TCU has played much better in the second half of games this year. What other schools have seen dramatic shifts of play after halftime?
26 Oct 2010
by Bill Connelly
I used to run a "Reasons to Love College Football" blurb each week. After doing that for a year, however, it became difficult not to recycle ideas. Really, there are only a handful of reasons to love college football; it's just that they reinforce themselves on a weekly basis. Passion, pageantry, drama, alma maters, traditions, conference races, century-old rivalries. The ideas may not be creative or new, but they are no less enjoyable.
All of the reasons I love college football were reinforced this weekend. For the third-straight week, a No. 1 team went down, this time at Homecoming of the school which claims to have invented Homecoming. A five-star redemption story (Cam Newton) solidified his lead in the Heisman race. The national title race continued with a host of upstarts who have either never before played for the title (Oregon, Boise State, TCU, Missouri, and Utah), or haven't in a very long time (Auburn and Michigan State). Meanwhile, traditional powers (Alabama, Oklahoma, Ohio State, LSU, Nebraska, and Florida State) still wait in the wings, ready to pounce. I often wrote about how frustrating last season was: Injuries, poor officiating, and coaching scandals derailed the season. After an offseason marred by agent scandals, arrests, and more coaching issues, fans were deserving of a season like this -- now they are getting it.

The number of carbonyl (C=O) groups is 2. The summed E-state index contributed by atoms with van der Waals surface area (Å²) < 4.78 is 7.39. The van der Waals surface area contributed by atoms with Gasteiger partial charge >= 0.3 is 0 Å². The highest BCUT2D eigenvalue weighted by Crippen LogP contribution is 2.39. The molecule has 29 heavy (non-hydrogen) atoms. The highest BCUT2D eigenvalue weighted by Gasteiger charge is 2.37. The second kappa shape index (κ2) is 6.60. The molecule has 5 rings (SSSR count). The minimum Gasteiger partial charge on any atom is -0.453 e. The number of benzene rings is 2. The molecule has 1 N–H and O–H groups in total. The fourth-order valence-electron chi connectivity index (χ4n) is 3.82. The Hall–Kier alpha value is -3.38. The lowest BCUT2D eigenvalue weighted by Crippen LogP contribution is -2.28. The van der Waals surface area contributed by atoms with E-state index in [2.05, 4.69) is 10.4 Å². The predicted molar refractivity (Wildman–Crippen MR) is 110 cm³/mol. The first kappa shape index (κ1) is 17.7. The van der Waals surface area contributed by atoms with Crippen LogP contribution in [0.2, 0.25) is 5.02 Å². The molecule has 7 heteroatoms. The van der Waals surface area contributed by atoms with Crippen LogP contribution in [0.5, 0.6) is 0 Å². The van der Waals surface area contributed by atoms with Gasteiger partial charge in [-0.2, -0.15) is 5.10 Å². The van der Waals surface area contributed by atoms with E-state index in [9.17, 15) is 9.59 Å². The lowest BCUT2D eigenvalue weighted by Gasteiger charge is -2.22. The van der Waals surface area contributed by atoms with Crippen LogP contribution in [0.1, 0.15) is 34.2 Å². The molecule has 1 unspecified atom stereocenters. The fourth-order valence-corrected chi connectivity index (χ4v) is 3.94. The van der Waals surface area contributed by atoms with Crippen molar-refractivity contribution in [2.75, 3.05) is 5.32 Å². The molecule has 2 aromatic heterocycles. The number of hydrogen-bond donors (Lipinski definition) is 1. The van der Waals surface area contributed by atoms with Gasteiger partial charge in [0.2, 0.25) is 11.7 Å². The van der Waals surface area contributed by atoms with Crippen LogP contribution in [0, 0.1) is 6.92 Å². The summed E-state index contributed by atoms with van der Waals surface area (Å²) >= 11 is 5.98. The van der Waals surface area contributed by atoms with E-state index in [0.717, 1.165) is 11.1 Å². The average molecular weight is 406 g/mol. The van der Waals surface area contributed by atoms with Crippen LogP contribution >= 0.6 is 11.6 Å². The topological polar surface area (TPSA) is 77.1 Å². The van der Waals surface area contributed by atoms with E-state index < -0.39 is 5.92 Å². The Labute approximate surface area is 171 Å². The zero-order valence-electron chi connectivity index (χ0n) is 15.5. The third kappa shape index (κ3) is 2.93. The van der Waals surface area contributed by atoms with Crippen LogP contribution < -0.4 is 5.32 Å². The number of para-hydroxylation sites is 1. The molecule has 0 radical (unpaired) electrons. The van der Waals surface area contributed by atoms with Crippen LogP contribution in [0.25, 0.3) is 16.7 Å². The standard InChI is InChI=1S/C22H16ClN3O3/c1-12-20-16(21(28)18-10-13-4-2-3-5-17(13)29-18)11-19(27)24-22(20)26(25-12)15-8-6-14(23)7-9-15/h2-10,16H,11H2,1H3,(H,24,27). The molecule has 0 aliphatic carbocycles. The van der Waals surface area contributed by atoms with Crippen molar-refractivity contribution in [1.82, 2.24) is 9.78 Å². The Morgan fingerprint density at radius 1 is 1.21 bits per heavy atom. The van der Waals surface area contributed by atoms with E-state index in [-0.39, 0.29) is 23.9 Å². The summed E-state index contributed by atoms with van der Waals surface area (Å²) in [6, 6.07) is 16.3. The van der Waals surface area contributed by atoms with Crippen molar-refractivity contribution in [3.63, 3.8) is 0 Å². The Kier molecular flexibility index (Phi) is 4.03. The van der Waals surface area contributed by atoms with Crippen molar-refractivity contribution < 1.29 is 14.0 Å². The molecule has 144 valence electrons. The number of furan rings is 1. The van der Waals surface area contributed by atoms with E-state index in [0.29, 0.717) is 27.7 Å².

And we aren't even to November yet. The top 17 teams in the BCS standings have either zero losses or one loss. Nothing has been decided yet. You might think you know what's going to happen, but you probably don't. It's going to be great.
In terms of rankings, the biggest matchup of the week took place in eastern Alabama, where Auburn knocked off LSU with an insane rushing performance. But two upstarts had as much or more to prove than Auburn did. Michigan State had to survive a landmine-laden trip to Evanston to knock off Northwestern and stay undefeated, while Missouri had to prove itself by knocking off the BCS No. 1 team and getting a 12-year-old monkey off its back. The Spartans survived, and after staying close with special teams and turnovers, Missouri thrived late, pulling away from the flawed Oklahoma Sooners and giving Gary Pinkel his first win over Bob Stoops.
Mizzou 36, Oklahoma 27
|Close %||100.0%||STANDARD DOWNS|
|Field Position %||53.1%||48.0%||Success Rate||57.9%||58.2%|